For Christ himself was the rock on which foundation Peter himself was built. For other foundation can no man lay, save that which is laid which is Jesus Christ.

    Chap. II. Against this rock, this foundation of the church — the person of Christ, and the faith of the church concerning it — great opposition has been made by the gates of hell. Not to mention the rage of the pagan world, endeavoring by all effects of violence and cruelty to cast the church from this foundation; all the heresies wherewith from the beginning, and for some centuries of years ensuing, it was pestered, consisted in direct and immediate oppositions unto the eternal truth concerning the person of Christ. Some that are so esteemed, indeed, never pretended unto any sobriety, but were mere effects of delirant [raving] imaginations; yet did even they also, one way or other, derive from an hatred unto the person of Christ, and centered therein. Their beginning was early in the church, even before the writing of the gospel by John, or of his Revelation, and indeed before some of Paul’s epistles. And although their beginning was but small, and seemingly contemptible, yet, being full of the poison of the old serpent, they diffused themselves in various shapes and forms, until there was nothing left of Christ — nothing that related unto him, not his natures, divine or human, not their properties nor acting, not his person, nor the union of his natures therein — that was not opposed and assaulted by them. Especially so soon as the gospel had subdued the Roman empire unto Christ, and was owned by the rulers of it, the whole world was for some ages filled with uproars, confusion, and scandalous disorders about the person of Christ, through the cursed oppositions made thereunto by the gates of hell. Neither had the church any rest from these convicts for about five hundred year. But near that period of time, the power of truth and religion beginning universally to decay among the outward professors of them, Satan took advantage to make that havoc and destruction of the church — by superstition, false worship, and profaneness of life which he failed of in his attempt against the person of Christ, or the doctrine of truth concerning it.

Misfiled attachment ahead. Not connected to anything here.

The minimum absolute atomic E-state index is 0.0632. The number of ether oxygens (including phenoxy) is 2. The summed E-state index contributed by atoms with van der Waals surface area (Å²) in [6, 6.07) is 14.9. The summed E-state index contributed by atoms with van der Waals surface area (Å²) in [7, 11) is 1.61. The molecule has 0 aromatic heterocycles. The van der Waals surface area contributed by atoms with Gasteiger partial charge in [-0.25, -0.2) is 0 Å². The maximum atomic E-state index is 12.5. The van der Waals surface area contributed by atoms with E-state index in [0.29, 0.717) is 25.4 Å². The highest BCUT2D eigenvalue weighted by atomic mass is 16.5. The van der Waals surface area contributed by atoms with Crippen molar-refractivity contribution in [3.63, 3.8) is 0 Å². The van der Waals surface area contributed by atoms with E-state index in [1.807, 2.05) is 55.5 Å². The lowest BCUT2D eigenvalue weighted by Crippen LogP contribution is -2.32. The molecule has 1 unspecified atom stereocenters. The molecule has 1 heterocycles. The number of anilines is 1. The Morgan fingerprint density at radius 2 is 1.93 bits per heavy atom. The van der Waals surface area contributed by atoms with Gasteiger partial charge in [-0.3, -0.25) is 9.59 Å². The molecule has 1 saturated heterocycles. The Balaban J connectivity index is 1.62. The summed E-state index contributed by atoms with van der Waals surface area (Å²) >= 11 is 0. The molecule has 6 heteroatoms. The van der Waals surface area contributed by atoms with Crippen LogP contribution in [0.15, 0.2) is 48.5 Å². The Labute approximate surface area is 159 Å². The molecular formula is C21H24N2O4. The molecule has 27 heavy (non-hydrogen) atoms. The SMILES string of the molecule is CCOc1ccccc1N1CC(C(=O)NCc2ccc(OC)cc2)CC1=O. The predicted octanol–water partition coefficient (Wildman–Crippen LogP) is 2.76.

It would be a tedious work, and, it may be, not of much profit unto them who are utterly unacquainted with things so long past and gone, wherein they seem to have no concernment, to give a specimen of the several heresies whereby attempts were made against this rock and foundation of the church. Unto those who have inquired into the records of antiquity, it would be altogether useless. For almost every page of them, at first view, presents the reader with an account of some one or more of them. Yet do I esteem it useful, that the very ordinary sort of Christians should, at least in general, be acquainted with what has passed in this great contest about the person of Christ, from the beginning. For there are two things relating thereunto wherein their faith is greatly concerned. First, There is evidence given therein unto the truth of those predictions of the Scripture, wherein this fatal apostasy from the truth, and opposition unto the Lord Christ, are foretold: and, secondly, An eminent instance of his power and faithfullness, in the appointment and conquest of the gates of hell in the management of this opposition. But they have been all reckoned up, and digested into methods of time and matter, by many learned men, (of old and of late,) so that I shall not in this occasional discourse represent them unto the reader again. Only I shall give a brief account of the ways and means whereby they who retained the profession of the truth contended for it, unto a conquest over the pernicious heresies wherewith it was opposed.

    The defense of the truth, from the beginning, was left in charge unto, and managed by, the guides and rulers of the church in their several capacities.